TOWNSEND, Tenn. — At thirteen months, Hartley Bear should weigh about 50 pounds like other healthy yearlings.
Instead, the rescued bear is only 12. He's so thin that he can barely move.
But workers at the Appalachian Bear Rescue say they are cautiously optimistic about his future, but they have to be careful as they nurse him back to health.
While starvation nearly killed Hartley in the wild, feeding him could do it now.
"It's starved and most people's immediate reaction would be to feed it as much as possible but that's at this point really one of the worst things you could do for it," Coy Blair, the lead curator at ABR, said. "You could give the bear an influx of nutrition that could potentially be fatal for it."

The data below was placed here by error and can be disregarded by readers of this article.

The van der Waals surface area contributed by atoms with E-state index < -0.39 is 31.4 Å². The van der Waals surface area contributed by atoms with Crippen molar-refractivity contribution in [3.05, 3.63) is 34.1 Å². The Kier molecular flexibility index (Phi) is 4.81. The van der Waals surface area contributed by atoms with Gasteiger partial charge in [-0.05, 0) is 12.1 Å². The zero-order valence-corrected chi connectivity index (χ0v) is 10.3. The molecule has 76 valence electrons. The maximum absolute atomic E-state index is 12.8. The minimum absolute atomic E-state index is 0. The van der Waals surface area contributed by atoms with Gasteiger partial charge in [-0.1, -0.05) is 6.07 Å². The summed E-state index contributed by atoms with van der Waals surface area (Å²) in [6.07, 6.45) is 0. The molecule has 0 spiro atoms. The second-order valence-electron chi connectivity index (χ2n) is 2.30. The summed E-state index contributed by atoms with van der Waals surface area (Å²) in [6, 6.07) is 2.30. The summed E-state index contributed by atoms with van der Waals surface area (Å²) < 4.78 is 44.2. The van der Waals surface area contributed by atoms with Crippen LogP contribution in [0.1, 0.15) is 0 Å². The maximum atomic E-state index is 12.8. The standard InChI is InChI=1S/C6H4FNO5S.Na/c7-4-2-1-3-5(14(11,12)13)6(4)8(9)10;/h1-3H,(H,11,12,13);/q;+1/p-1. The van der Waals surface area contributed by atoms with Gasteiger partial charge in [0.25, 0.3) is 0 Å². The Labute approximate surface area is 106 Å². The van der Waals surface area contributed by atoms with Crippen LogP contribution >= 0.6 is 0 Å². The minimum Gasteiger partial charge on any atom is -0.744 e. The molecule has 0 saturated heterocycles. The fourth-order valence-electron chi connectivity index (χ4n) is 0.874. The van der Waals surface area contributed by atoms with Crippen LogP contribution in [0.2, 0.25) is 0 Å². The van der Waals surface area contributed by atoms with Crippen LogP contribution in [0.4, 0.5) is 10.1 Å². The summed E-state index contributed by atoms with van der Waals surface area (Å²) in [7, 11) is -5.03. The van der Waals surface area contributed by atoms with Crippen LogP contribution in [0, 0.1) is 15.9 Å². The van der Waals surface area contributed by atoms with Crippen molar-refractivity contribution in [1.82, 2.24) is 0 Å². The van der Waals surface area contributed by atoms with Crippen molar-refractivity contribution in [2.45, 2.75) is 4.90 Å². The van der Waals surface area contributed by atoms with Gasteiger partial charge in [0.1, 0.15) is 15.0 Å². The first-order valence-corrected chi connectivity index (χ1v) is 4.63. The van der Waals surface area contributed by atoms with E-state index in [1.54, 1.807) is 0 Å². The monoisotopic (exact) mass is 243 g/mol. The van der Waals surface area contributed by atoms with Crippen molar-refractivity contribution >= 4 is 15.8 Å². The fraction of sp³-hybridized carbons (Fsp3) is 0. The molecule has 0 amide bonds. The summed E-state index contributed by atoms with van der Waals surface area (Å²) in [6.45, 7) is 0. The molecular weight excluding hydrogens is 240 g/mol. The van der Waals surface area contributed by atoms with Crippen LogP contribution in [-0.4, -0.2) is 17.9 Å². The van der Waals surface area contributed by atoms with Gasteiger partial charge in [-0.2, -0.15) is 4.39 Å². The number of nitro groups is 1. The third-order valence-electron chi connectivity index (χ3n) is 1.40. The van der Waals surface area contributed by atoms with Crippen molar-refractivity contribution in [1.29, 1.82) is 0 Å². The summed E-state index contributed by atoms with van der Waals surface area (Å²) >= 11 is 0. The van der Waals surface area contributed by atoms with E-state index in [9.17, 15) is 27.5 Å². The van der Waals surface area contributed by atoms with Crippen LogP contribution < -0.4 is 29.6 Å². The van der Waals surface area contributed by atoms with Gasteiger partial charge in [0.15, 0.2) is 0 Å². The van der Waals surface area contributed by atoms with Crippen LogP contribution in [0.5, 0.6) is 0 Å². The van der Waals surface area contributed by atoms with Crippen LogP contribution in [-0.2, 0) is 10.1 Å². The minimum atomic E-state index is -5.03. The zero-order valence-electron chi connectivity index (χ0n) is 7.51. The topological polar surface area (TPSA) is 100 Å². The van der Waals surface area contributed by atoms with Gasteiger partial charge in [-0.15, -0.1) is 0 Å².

They're feeding Hartley a watered-down milk replacement mixture right now.
"He'll eat and then he'll lay back down on a bed until the next feeding," Blair said.
One good sign: Hartley huffed and charged at another worker the other day. That means he has enough energy to try to defend himself.
"Hartley is making progress, we still have guarded optimism obviously," Blair said. "I mean this bear was in pretty bad state when he came to ABR."
But getting him better is hard work and the team is pulling overnight shifts so someone is always with him.
Hartley is in such critical condition, Blair says he doesn't expect he'll be released to the wild until next November.
"We'll start getting this bear a little more nutrition and hopefully he'll perk up," he said.